GLOBAL MARKETS-Dollar hits five-week low on Fed caution, Wall St sags

Fri Jul 26, 2013 11:10am EDT

* Dollar hits five-week low vs basket of currencies
    * Wall Street opens lower as profit taking sets in


    By Leah Schnurr
    NEW YORK, July 26 (Reuters) - Wall Street sagged on Friday
as a slew of corporate earnings prompted investors to take a
pause, while the dollar fell to a five-week low on speculation
the U.S. Federal Reserve will underline next week its intention
to keep interest rates low for a long time.
    Moves by Fed officials to soothe concerns about its stimulus
withdrawal plans have seen the dollar tumble this month as
equities markets have recovered.
    Last month the Fed said it expects to start slowing down the
pace of its $85 billion in bond purchases later this year. Fed
Chairman Ben Bernanke has since stressed that the timeline is
not set in stone and could change if the economic outlook
shifts, comments that soothed Wall Street and the bond market.
    Setting the greenback on its latest fall was a Wall Street
Journal report published online Thursday that the Fed may debate
tweaking its forward guidance message to hammer home its signal
that it will not be raising rates any time soon.
    Focus is now on next week's two-day policy meeting. The
dollar's slide began on July 10, when minutes of the Fed's June
meeting gave investors second thoughts about when the bank would
start reducing stimulus. 
    "Folks are just treading water. They just want to see the
big numbers next week to get some directional guidance," said
Samarjit Shankar, director of market strategy at BNY Mellon in
Boston.
    As well as the Fed's policy meeting on Tuesday and
Wednesday, next week features a round of economic indicators,
culminating in the U.S. government's report on non-farm payrolls
on Friday.
    Against a basket of currencies the dollar was down
0.4 percent. The greenback earlier hit 81.548, its lowest since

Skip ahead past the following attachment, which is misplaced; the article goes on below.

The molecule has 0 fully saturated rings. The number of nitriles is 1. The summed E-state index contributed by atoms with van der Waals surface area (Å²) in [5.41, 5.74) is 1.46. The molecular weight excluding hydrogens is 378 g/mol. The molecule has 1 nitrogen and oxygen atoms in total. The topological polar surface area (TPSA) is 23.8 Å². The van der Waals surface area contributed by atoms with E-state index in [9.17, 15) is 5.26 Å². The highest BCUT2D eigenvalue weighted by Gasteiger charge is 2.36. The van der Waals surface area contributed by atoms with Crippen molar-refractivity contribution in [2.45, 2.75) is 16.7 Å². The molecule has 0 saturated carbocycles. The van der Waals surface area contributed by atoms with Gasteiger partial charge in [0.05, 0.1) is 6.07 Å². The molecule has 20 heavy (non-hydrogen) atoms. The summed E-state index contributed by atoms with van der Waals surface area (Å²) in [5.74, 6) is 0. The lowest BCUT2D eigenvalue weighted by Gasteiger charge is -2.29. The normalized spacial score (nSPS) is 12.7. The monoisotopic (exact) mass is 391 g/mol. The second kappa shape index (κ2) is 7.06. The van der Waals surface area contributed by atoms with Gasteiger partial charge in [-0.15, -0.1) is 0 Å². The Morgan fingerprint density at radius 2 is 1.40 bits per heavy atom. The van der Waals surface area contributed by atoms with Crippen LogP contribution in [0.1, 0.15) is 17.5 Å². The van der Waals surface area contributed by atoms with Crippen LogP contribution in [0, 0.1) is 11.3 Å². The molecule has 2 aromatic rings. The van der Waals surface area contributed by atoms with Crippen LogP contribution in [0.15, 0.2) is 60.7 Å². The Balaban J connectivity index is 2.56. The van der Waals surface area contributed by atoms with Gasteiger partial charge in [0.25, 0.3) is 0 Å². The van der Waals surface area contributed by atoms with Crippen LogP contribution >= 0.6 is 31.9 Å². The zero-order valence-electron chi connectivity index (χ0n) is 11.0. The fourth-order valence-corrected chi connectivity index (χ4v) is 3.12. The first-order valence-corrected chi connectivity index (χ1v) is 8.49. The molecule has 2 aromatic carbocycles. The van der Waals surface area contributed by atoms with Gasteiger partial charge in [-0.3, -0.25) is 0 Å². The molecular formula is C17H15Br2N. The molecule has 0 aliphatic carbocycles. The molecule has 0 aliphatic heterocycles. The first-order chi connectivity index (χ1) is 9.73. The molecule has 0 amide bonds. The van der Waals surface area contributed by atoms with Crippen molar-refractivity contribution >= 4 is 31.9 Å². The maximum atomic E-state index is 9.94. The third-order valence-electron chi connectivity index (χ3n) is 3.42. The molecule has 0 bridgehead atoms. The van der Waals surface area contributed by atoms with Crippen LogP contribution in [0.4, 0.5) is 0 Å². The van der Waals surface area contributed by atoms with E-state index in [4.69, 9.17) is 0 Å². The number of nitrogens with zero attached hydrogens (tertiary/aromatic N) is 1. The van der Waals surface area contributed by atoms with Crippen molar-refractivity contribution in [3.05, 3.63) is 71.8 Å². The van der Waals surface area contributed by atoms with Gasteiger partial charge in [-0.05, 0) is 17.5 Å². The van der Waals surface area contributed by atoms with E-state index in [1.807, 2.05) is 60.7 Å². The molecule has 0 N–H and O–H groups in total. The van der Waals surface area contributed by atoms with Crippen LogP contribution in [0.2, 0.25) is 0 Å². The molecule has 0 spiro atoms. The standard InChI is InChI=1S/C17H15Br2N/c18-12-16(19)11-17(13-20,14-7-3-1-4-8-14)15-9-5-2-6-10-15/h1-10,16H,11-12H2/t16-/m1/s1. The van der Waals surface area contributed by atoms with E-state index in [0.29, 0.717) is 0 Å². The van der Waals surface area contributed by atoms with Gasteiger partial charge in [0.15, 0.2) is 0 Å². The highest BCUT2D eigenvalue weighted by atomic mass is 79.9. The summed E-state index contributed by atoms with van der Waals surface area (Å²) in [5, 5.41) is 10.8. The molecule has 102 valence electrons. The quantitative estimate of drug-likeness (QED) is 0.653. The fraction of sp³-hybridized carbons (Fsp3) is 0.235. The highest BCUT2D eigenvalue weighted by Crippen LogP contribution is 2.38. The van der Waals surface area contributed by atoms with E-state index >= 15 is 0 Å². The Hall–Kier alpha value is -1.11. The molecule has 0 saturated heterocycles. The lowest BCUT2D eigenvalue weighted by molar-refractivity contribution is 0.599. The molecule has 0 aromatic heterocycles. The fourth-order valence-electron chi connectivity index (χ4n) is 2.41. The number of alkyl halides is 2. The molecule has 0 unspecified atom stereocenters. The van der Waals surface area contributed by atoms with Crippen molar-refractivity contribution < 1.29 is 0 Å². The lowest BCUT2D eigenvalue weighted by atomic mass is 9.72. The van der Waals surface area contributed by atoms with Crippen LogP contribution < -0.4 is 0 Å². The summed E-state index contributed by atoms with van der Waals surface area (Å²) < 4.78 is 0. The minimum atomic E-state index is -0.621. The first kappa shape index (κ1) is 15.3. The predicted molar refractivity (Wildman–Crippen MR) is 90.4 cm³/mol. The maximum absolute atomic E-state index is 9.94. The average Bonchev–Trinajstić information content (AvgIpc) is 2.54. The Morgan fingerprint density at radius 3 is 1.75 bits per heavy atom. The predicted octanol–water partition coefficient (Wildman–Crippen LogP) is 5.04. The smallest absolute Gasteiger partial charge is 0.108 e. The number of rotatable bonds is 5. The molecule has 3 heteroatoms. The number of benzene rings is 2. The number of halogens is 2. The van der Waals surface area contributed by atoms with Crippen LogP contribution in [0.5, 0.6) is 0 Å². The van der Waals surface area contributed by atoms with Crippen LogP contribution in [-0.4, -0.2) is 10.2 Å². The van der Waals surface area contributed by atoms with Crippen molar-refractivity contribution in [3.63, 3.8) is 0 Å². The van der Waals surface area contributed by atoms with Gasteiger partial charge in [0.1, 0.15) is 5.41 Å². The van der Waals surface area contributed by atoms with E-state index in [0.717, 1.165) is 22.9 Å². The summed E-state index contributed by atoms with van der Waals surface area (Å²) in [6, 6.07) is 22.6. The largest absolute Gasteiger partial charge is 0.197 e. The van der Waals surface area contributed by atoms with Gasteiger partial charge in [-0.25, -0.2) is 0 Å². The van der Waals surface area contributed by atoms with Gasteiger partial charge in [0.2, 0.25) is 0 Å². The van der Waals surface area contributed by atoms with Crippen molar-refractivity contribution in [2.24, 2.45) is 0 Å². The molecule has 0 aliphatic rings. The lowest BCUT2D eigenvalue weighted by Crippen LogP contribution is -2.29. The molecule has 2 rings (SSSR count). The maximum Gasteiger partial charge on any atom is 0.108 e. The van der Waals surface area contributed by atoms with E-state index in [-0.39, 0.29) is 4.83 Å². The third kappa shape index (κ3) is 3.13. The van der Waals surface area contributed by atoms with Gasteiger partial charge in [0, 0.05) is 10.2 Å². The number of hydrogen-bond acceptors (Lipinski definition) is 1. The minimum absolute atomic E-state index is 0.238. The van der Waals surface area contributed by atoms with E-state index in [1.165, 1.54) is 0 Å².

June 20 and just above chart support at 81.506 - its 200-day
moving average.
    The dollar's weakness left the euro at a five-week
high of $1.3296.
    U.S. stocks were lower about an hour after trading started
as investors took in earnings results from big names including
Amazon.com and Starbucks. 
    With the S&P 500 up about 18 percent for the year, Friday
also provided an opportunity for some minor profit taking.
    For the week, the S&P is down about 0.5 percent, its first
down week in five, but the benchmark is up 4.7 percent so far
this month, its best month since January. The Nasdaq is up 5.5
percent for July so far, its best monthly gain in a year and
half.
    "There were two days this week, Tuesday and Wednesday when
we came strikingly close to the 1,700 (on the S&P 500) but
didn't quite move up. There is profit taking here and there as
we face this resistance," said Randy Frederick, director of
derivatives at the Schwab Center for Financial Research in
Cincinnatio, Ohio.
    The Dow Jones industrial average slipped 92.00
points, or 0.59 percent, to 15,463.61. The Standard & Poor's 500
Index fell 8.30 points, or 0.49 percent, to 1,681.95. The
Nasdaq Composite Index was off 11.28 points, or 0.31
percent, to 3,593.91. 
       
 
 
    SUPER MARIO
    The pan-regional FTSEurofirst 300 fell 0.2 percent
and was facing the prospect of its first weekly drop in over a
month. World stocks slipped 0.3 percent.  
    Nevertheless, it was a milestone day for Europe, marking one
year since ECB President Mario Draghi's "Whatever it takes"
speech that turned the tide in the euro zone debt crisis.
    Italy and Spain have seen their 2-year bond yields fall from
5 and 6.4 percent, respectively, before Draghi's speech to under
2 percent, saving them immense amounts in interest payments.
   "Draghi's speech was a real game changer. Investors'
perception of the euro zone dramatically changed, and many
people stopped shorting Europe. The systemic fears about
Europe's debt crisis are gone," said Pierre-Yves Gauthier, head
of strategy at AlphaValue, in Paris. 
    With both the Fed and the European Central Bank meeting next
week, plus some significant political events in Europe including
Spanish prime minister Mariano Rajoy facing questions in a
corruption scandal, BNP Paribas economist Ken Wattret said
investors were likely to remain cautious. 
    "You look at the equity markets and the data in the U.S. and
Europe has been good yet we are flat, so that probably tells you
that we have had a good run and there is a bit of a pause going
on," he said.
    Gold slipped but was still on course for a third
weekly gain. Spot gold fell 0.5 percent on the day to
$1,326.70 per ounce as buyers cashed in on the day's $1,340
peak, around $150 up from the three-year low hit on June 28.